The Major League catching market is complicated.
Let’s imagine a road trip. You’re driving on a highway with nothing but nature on both sides of you. You look down at your dashboard and notice that your car needs gas, and needs it now. Approaching in the distance, amidst this sea of absolute nothing, is a gas station. Only one, and not another for miles and miles to come. The gas station sits there, alone, and you, the driver of this car running quickly towards empty, are left with no choice but to pull into the station and fill the car up.
Gas here was expensive, unfair even. The price to purchase ten gallons of liquid that your small car so desperately needed to survive, put a dent in your wallet. But why is that? Why could this gas station charge prices that you, and your now depleted pocket, would call criminal?
The answer is simple. They were alone in the middle of nowhere. They knew that drivers and cars as desperate as you and yours would eventually be left without a choice and they would have to pay their outrageous fees to top off your tanks.
The catcher market in major league baseball has the opportunity to be that gas station. Filled with players performing well under the league average standards of offense and sprinkled on top are catchers who perform well with a bat in their hands. The offensive performers are the gas stations in the middle of nowhere and their teams have the ability to charge whatever prices they see fit.
Insert Russell Martin. A 35-year old catcher soon to be 36 with a bat hitting below the Mendoza line and an OPS+ well below 100 not just in 2018 but in the two seasons prior. Russell Martin falls under the majority category of major league backstops. His bat is woeful and his defense is outstanding.
Getting Martin was not the Dodgers settling for less. Martin making his return to Los Angeles was merely the Dodgers playing the catcher market the way they needed to.
JT Realmuto would have cost the Dodgers an astronomical price in prospects all while preventing both Keibert Ruiz and Will Smith from having every day catching jobs for the next three seasons. The Marlins are the perfect example of our ‘gas station’ team.
More from Dodgers Way
- Kevin Kiermaier being ‘top target’ to replace Cody Bellinger is bad sign for Dodgers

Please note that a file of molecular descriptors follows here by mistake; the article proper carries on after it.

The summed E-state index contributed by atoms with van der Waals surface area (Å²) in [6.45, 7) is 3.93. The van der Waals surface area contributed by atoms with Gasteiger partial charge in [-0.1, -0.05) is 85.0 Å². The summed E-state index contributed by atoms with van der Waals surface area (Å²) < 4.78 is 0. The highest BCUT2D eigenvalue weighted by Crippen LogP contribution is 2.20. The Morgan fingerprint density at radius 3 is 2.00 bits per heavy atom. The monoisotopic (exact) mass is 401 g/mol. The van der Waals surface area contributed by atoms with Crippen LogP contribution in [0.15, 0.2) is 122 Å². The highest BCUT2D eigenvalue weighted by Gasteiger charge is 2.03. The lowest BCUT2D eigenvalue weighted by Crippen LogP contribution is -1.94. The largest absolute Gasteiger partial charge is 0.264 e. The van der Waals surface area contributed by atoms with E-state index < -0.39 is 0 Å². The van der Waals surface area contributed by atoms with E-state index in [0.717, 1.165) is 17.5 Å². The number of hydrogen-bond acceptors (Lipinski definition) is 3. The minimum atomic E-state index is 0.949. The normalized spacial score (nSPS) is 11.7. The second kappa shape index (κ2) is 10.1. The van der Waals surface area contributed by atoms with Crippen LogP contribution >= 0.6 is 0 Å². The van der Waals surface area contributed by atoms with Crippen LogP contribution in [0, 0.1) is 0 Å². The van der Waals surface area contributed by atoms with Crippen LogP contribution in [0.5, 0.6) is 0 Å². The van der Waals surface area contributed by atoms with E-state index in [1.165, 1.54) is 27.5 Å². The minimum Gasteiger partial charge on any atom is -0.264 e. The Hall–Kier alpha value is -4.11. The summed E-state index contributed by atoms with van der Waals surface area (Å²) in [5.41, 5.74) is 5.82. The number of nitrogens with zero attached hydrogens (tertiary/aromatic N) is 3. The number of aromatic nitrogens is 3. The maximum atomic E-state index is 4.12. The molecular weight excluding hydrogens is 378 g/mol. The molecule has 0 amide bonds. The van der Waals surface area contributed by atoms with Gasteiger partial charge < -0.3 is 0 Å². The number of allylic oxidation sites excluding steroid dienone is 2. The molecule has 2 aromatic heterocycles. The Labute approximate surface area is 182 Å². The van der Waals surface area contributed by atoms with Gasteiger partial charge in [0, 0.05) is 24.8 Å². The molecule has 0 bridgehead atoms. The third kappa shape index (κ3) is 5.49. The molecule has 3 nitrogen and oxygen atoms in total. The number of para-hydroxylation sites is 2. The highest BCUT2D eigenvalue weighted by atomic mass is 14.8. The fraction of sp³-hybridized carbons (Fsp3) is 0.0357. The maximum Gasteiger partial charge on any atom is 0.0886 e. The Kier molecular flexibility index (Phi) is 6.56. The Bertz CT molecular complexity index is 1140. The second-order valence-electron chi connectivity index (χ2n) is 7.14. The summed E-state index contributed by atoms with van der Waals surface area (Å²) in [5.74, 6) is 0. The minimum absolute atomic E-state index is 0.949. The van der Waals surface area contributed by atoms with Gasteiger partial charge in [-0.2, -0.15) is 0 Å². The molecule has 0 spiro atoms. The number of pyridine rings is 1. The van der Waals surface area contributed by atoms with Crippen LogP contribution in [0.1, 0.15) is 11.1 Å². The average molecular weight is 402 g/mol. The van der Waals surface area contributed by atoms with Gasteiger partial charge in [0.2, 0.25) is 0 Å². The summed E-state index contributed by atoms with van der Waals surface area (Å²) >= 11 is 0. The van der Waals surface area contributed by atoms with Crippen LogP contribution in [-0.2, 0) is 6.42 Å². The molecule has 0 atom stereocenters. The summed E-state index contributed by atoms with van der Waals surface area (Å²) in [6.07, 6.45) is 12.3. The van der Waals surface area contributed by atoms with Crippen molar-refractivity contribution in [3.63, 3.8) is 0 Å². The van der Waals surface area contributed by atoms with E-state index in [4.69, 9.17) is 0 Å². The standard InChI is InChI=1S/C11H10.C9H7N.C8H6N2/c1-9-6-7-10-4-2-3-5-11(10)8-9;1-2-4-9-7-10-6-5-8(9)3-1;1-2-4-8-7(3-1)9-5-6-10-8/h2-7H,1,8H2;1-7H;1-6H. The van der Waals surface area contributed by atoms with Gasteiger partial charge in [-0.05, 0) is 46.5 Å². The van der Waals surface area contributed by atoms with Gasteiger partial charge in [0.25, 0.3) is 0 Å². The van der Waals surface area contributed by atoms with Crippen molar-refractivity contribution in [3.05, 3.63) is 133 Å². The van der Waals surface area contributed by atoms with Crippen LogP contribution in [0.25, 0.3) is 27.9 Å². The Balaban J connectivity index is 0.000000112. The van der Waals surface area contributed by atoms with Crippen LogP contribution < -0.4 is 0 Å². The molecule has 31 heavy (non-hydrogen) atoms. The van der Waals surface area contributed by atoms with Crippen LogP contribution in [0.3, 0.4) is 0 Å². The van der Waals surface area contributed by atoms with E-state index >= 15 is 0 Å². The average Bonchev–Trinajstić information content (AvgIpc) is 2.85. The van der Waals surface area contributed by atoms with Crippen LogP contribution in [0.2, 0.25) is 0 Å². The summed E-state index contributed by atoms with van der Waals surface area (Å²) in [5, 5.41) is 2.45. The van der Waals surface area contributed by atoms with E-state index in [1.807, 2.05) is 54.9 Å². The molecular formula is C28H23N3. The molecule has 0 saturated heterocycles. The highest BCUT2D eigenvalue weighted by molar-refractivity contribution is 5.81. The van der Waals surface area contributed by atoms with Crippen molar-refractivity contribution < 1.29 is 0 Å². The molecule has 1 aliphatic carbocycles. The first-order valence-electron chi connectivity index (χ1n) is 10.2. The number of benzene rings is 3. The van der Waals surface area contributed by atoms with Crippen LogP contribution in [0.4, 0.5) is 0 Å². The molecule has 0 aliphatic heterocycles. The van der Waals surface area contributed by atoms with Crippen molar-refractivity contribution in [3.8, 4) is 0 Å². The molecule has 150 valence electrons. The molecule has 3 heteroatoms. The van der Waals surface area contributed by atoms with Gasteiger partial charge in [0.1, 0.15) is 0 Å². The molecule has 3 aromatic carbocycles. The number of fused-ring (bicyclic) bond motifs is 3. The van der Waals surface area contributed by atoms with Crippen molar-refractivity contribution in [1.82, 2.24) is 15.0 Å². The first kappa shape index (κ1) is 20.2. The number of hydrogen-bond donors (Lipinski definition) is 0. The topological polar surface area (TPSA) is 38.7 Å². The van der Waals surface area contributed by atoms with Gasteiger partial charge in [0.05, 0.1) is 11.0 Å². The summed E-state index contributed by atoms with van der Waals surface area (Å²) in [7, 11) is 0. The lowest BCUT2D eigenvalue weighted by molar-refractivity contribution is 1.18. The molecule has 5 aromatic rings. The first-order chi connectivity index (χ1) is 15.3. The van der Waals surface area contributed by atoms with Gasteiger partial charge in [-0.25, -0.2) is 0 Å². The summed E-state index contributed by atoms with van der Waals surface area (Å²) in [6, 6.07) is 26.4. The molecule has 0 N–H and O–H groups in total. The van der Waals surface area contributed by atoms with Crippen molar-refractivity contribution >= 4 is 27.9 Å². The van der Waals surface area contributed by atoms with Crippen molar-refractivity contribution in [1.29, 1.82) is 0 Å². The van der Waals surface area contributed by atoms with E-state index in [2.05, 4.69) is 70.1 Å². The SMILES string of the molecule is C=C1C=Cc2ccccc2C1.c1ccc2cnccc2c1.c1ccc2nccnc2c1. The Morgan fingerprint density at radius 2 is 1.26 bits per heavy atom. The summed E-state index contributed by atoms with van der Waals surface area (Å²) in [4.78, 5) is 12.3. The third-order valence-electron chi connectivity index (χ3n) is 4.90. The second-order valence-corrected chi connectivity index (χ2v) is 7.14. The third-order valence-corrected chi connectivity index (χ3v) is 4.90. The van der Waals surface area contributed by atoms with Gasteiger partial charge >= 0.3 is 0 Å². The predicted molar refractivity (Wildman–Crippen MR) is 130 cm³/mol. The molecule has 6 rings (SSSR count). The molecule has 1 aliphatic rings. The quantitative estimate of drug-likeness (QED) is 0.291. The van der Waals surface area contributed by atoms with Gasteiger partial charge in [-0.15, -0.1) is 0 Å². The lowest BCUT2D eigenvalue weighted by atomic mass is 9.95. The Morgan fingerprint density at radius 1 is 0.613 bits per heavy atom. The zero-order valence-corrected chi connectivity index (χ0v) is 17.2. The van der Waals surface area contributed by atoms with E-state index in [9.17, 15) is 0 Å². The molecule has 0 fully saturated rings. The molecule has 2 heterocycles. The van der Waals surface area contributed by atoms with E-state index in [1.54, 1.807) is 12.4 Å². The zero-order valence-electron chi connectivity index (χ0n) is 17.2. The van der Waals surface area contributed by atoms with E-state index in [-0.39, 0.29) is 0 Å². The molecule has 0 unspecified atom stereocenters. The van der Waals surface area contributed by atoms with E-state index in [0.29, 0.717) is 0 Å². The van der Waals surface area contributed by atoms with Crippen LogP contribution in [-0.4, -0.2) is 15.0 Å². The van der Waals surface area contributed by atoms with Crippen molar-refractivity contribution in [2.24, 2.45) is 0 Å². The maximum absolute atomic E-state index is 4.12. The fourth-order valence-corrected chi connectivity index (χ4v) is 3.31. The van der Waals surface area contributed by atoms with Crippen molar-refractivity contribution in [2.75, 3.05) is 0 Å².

- Are the Dodgers really prepared to hand Shohei Ohtani a blank check?
- Dodgers fans shouldn’t dismiss interest in Dansby Swanson for this reason
- Giants laughably sign pitcher that Dodgers absolutely own
- Dave Roberts’ quote about Padres in NLDS should motivate Dodgers
Miami is home to a catcher that finds himself in the top 4.5 percent of all major league catchers in offense. Sure, his defense is weak and his ability to field his position is not what the Dodgers are looking for but, other than Yasmani Grandal, there is no catcher like Realmuto in baseball in terms of offensive output.
The result? The Marlins are asking teams like the Dodgers for players such as Cody Bellinger and top prospects on top of him. The Braves were similarly asked for Ozzie Albies and prospects on the side and all of this follows the trends. The Marlins are a deserted island of a gas station and cars have no choice but to fill up there if they want an All-Star catcher. Miami’s price can be as high or as low as they want it to be.
Let’s take this one step further. Pirates’ catcher, Francisco Cervelli was good on offense in 2018. Good and not a single adjective better than that. The 32-year old caught just 94 games and his defense was, by most standards, below average. Cervelli hit .259 with 12 home runs last season and his OPS+ was 123.
This should not cost a team too much in a trade. Cervelli does not have the legs to be a 100 game catcher and his offense is pretty good. 79 percent of major league catchers had an OPS+ below 100 and Cervelli beat it. That accomplishment allowed the Pirates to turn down a deal that would have sent Ross Stripling, a 2018 All-Star, to Pittsburgh for a player with one year left on his deal.
Back to Martin. The Blue Jays had no leverage to ask for a king’s ransom despite the depleted catching market. Martin falls under the umbrella that casts its shadow over 79 percent of catchers- he can’t hit. And when the Dodgers rang the Blue Jays and asked to acquire the 35-year old former Dodger, the bar was set as low as it should have been.
The Jays are paying $16.4 million of Martin’s $20 million left on the deal and the Dodgers traded two prospects that, in the long haul, won’t make a dent on the system in their departures.
The Dodgers played the market so they could have a veteran, defensive-minded catcher behind the dish all while giving Austin Barnes an opportunity to redeem himself after a horrific 2018 campaign.
The Dodgers were on their catching road trip when they traded for Russell Martin. Instead of driving on the desolate road with one gas station they chose to drive in the city with stations at every corner. The price was low and it was right. Russell Martin is the solution to the Dodgers 2019 catching problem.